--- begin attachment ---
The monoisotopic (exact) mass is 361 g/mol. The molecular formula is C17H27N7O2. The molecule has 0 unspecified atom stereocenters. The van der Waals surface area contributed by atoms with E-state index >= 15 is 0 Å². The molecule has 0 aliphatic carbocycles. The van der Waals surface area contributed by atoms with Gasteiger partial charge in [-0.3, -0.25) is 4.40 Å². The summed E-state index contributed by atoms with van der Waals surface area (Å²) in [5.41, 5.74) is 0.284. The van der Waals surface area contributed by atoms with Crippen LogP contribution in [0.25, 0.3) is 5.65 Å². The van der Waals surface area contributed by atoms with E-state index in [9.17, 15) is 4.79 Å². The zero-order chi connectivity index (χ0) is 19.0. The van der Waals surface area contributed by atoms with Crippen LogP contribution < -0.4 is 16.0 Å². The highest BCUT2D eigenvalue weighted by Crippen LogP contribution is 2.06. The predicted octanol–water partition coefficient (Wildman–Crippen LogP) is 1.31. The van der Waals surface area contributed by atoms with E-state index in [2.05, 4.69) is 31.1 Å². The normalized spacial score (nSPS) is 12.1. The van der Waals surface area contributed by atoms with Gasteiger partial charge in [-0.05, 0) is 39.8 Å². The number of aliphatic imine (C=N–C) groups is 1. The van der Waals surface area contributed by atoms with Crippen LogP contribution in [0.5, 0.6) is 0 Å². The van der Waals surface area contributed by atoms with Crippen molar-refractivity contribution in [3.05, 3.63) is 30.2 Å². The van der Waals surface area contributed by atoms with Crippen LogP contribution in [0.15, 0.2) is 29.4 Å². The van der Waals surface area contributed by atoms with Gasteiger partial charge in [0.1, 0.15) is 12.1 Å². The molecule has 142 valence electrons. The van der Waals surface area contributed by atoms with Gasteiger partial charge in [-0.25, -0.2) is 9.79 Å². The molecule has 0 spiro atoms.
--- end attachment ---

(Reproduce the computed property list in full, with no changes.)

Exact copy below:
The monoisotopic (exact) mass is 361 g/mol. The molecular formula is C17H27N7O2. The molecule has 0 unspecified atom stereocenters. The van der Waals surface area contributed by atoms with E-state index >= 15 is 0 Å². The molecule has 0 aliphatic carbocycles. The van der Waals surface area contributed by atoms with Gasteiger partial charge in [-0.3, -0.25) is 4.40 Å². The summed E-state index contributed by atoms with van der Waals surface area (Å²) in [5.41, 5.74) is 0.284. The van der Waals surface area contributed by atoms with Crippen LogP contribution in [0.25, 0.3) is 5.65 Å². The van der Waals surface area contributed by atoms with E-state index in [9.17, 15) is 4.79 Å². The zero-order chi connectivity index (χ0) is 19.0. The van der Waals surface area contributed by atoms with Crippen LogP contribution < -0.4 is 16.0 Å². The highest BCUT2D eigenvalue weighted by Crippen LogP contribution is 2.06. The predicted octanol–water partition coefficient (Wildman–Crippen LogP) is 1.31. The van der Waals surface area contributed by atoms with E-state index in [2.05, 4.69) is 31.1 Å². The normalized spacial score (nSPS) is 12.1. The van der Waals surface area contributed by atoms with Gasteiger partial charge in [-0.05, 0) is 39.8 Å². The number of aliphatic imine (C=N–C) groups is 1. The van der Waals surface area contributed by atoms with Crippen LogP contribution in [0.5, 0.6) is 0 Å². The van der Waals surface area contributed by atoms with Crippen molar-refractivity contribution in [3.05, 3.63) is 30.2 Å². The van der Waals surface area contributed by atoms with Crippen LogP contribution in [0.15, 0.2) is 29.4 Å². The van der Waals surface area contributed by atoms with Gasteiger partial charge in [0.1, 0.15) is 12.1 Å². The molecule has 142 valence electrons. The van der Waals surface area contributed by atoms with Gasteiger partial charge in [-0.25, -0.2) is 9.79 Å². The molecule has 0 spiro atoms.